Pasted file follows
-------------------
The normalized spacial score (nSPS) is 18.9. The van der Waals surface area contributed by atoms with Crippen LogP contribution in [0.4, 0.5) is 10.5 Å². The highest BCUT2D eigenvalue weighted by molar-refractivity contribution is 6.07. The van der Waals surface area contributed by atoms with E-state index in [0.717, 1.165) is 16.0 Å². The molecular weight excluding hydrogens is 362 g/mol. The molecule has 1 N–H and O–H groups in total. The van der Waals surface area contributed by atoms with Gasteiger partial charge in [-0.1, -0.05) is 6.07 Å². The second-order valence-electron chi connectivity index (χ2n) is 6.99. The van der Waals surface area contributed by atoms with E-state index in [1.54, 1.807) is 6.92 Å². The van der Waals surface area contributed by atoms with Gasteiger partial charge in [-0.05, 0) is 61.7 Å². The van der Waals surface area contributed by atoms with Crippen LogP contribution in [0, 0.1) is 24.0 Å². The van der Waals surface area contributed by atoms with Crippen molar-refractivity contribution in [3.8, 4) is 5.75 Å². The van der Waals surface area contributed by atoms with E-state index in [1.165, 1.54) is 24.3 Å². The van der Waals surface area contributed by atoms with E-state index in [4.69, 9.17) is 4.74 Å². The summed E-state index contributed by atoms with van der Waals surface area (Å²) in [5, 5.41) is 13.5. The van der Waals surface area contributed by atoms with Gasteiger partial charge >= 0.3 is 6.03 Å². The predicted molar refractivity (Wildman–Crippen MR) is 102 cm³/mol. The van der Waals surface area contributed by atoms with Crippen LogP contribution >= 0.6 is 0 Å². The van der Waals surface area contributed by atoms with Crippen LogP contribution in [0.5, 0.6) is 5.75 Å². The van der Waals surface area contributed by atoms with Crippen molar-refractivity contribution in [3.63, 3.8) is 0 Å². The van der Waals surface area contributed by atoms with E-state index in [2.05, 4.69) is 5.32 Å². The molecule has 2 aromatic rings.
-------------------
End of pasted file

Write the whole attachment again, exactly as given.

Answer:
The normalized spacial score (nSPS) is 18.9. The van der Waals surface area contributed by atoms with Crippen LogP contribution in [0.4, 0.5) is 10.5 Å². The highest BCUT2D eigenvalue weighted by molar-refractivity contribution is 6.07. The van der Waals surface area contributed by atoms with E-state index in [0.717, 1.165) is 16.0 Å². The molecular weight excluding hydrogens is 362 g/mol. The molecule has 1 N–H and O–H groups in total. The van der Waals surface area contributed by atoms with Gasteiger partial charge in [-0.1, -0.05) is 6.07 Å². The second-order valence-electron chi connectivity index (χ2n) is 6.99. The van der Waals surface area contributed by atoms with E-state index in [1.54, 1.807) is 6.92 Å². The van der Waals surface area contributed by atoms with Gasteiger partial charge in [-0.05, 0) is 61.7 Å². The van der Waals surface area contributed by atoms with Crippen LogP contribution in [0, 0.1) is 24.0 Å². The van der Waals surface area contributed by atoms with Crippen molar-refractivity contribution in [3.8, 4) is 5.75 Å². The van der Waals surface area contributed by atoms with E-state index in [1.165, 1.54) is 24.3 Å². The van der Waals surface area contributed by atoms with E-state index in [4.69, 9.17) is 4.74 Å². The summed E-state index contributed by atoms with van der Waals surface area (Å²) in [5, 5.41) is 13.5. The van der Waals surface area contributed by atoms with Gasteiger partial charge >= 0.3 is 6.03 Å². The predicted molar refractivity (Wildman–Crippen MR) is 102 cm³/mol. The van der Waals surface area contributed by atoms with Crippen LogP contribution >= 0.6 is 0 Å². The van der Waals surface area contributed by atoms with Crippen LogP contribution in [0.5, 0.6) is 5.75 Å². The van der Waals surface area contributed by atoms with Crippen molar-refractivity contribution in [3.63, 3.8) is 0 Å². The van der Waals surface area contributed by atoms with E-state index in [2.05, 4.69) is 5.32 Å². The molecule has 2 aromatic rings.